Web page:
The implementation does 2xradix-1024 passes. The first just does 1024x1024-element fft's, and the second does the same but on elements which are strided by 1024 and changes the twiddle factors to account for the frequency changes. This lets it implement all the reads/writes using LDS and it only has to go to global memory twice.

At this point i'm pretty much doing it just for something to do because I did some testing with ffts and that can execute on a single arm core about 2x faster than the epiphany can even read and write the memory twice because all global memory accesses are uncached. According to some benchmarks I ran anyway - assuming the rev0 board is the same. Given that it's about the same speed for accessing the shared memory in the same way from the ARM (it's non-cached) I think the benchmark was valid enough.

Anyway one problem is that it still needs to load the twiddle factors from memory and for the second pass each stage needs it's own set. i.e. more bandwidth consumption. Since there's such a flop v mop impedance mismatch I had a look into generating the twiddle factors on the epiphany core itself.

Two issues arise: generating the frequency offset, and then taking the cosine and sine of this.

The frequency offset involves a floating-point division by a power of two. This could be implemented using fixed-point, pre-calculating the value on the ARM (or at compile time), or a reciprocal. Actually there's one other way - just shift the exponent on the IEEE representation of the floating point value directly. libc has a function for it called scalbnf() but because it has to be standards compliant and handle edge cases and overflows it's pretty bulky. A smaller/simpler version:

float scalbnf(float f, int logN) { union { float f; int i; } u; u.f = f; if (u.i) u.i += (logN << 23); return u.f; }This shifts f by logN - i.e. multiplies f by 2^N, and allows division by using negative logN. i.e. divide by 1024 by using logN=-10.

The second part is the sine and cosine. In software this is typically computed using enough steps of a Taylor Series to exhaust the floating point precision. I took the version from cephes which does this also but has some pre-processing to increase accuracy with fewer steps; it's calculation only works over over PI/4 and it uses pre and post-processing to map the input angle to this range.

But even then it was a bit bulky - standards compliance/range checking and the fpu mode register adds a bit of code to most simple operations due to hardware limitations. Some of the calculation is shared by sin and cos, and actually they both include the same two expressions which get executed depending on the octant of the input. By combining the two, removing the error handling, replacing some basic flops with custom ones good enough for the limited range and a couple of other tweaks I managed to get a single sincosf() function down to 222 bytes verses 482 for just the sinf() function (it only takes positive angles and does no error checking on range). I tried an even more cut-down version that only worked over a valid range of [0,PI/4] but it was too limited to be very useful for my purposes and it would just meant moving the octant handling to another place so wouldn't have saved any code-space.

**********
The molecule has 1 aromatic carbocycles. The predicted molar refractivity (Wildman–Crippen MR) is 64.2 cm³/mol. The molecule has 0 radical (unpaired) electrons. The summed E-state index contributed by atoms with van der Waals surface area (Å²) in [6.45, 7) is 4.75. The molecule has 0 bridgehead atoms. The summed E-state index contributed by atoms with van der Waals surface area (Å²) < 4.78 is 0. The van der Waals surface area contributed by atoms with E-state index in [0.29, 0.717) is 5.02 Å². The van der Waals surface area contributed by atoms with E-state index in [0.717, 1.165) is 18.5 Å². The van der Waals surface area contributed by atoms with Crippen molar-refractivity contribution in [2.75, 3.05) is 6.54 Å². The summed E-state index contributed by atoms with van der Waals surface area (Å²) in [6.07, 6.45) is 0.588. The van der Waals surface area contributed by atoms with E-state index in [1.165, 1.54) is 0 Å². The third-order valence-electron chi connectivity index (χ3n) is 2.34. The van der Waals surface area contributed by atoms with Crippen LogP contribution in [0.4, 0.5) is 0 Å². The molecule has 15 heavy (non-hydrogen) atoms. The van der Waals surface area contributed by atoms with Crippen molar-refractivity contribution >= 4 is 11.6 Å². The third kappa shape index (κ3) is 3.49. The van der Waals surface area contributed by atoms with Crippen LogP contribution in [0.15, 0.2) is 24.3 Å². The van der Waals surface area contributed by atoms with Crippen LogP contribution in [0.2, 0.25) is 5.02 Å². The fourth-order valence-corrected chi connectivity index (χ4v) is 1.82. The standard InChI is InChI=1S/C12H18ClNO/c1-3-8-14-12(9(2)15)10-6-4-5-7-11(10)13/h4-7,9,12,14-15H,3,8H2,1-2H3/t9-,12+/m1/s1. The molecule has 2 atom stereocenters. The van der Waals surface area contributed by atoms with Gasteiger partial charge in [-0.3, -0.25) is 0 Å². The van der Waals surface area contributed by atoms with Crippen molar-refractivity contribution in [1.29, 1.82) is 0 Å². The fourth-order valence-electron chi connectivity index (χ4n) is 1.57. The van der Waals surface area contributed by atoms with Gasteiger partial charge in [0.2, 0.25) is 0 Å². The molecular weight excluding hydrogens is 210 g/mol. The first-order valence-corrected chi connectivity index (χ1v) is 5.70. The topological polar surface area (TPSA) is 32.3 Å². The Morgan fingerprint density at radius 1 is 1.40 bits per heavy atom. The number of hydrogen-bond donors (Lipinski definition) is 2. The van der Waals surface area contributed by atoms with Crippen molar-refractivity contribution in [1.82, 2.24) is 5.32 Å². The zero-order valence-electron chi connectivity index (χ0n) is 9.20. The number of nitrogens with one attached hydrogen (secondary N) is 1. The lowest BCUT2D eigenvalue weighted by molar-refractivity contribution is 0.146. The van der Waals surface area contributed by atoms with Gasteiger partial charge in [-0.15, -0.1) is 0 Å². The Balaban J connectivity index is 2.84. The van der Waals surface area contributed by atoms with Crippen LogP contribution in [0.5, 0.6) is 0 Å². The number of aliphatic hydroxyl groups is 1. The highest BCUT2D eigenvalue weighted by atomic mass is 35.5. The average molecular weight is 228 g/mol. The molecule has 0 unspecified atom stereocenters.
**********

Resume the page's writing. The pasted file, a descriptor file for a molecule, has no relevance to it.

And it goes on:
I replaced int i = (int)f with a custom truncate function because I know the input is positive. It's a bit of a bummer that FIX changes it's behaviour based on a config register - which takes a long time to modify and restore.

I replaced float f = (float)i with a custom float function because I know the input is valid and in-range.

I replaced most of the octant-based decision making with non-branching arithmetic. For example this is part of the sinf() function which makes sign and pre-processing decisions based on the input octant.

j = FOPI * x; /* integer part of x/(PI/4) */ y = j; /* map zeros to origin */ if( j & 1 ) { j += 1; y += 1.0f; } j &= 7; /* octant modulo 360 degrees */ /* reflect in x axis */ if( j > 3 ) { sign = -sign; j -= 4; } ... calculation ... if( (j==1) || (j==2) ) { // use the sin polynomial } else { // use the cos polynomial } if(sign < 0) y = -y; return( y);This became:

j = ztrunc(FOPI * x); j += (j & 1); y = zfloat(j); sign = zbnegate(1.0f, j+1, 2); swap = (j+1) & 2; ... calculation ... if( swap ) { // use the sin polynomial } else { // use the cos polynomial } return y * sign;Another function zbnegate negates it's floating point argument if a specific bit of the input value is set. This can be implemented straightforward in C and ends up as three CPU instructions.

static inline float zbnegate(float a, unsigned int x, unsigned int bit) { union { float f; int i; } u; u.f = a; u.i ^= (x >> bit) << 31; return u.f; }

Haven't done any timing on the chip yet. Even though the original implementation uses constants from the .data section the compiler has converted all the constant loads into literal loads. At first I thought this wasn't really ideal because double-word loads could load the constants from memory in fewer ops but once the code is sequenced there are a lot of execution slots left to fill between the dependent flops and so this ends up scheduling better (otoh such an implementation may be able to sqeeze a few more bytes out of the code).

Each radix-1024 fft needs to calculate 341x2 sin/cos pairs which will add to the processing time but the number of flops should account for the bandwidth limitations and it saves having to keep it around in memory - particularly if the problem gets any larger. The first pass only needs to calculate it once for all batches but the second pass needs to calculate each individually due to the phase shift of each pass. Some trigonometric identities should allow for some of the calculations to be removed too.

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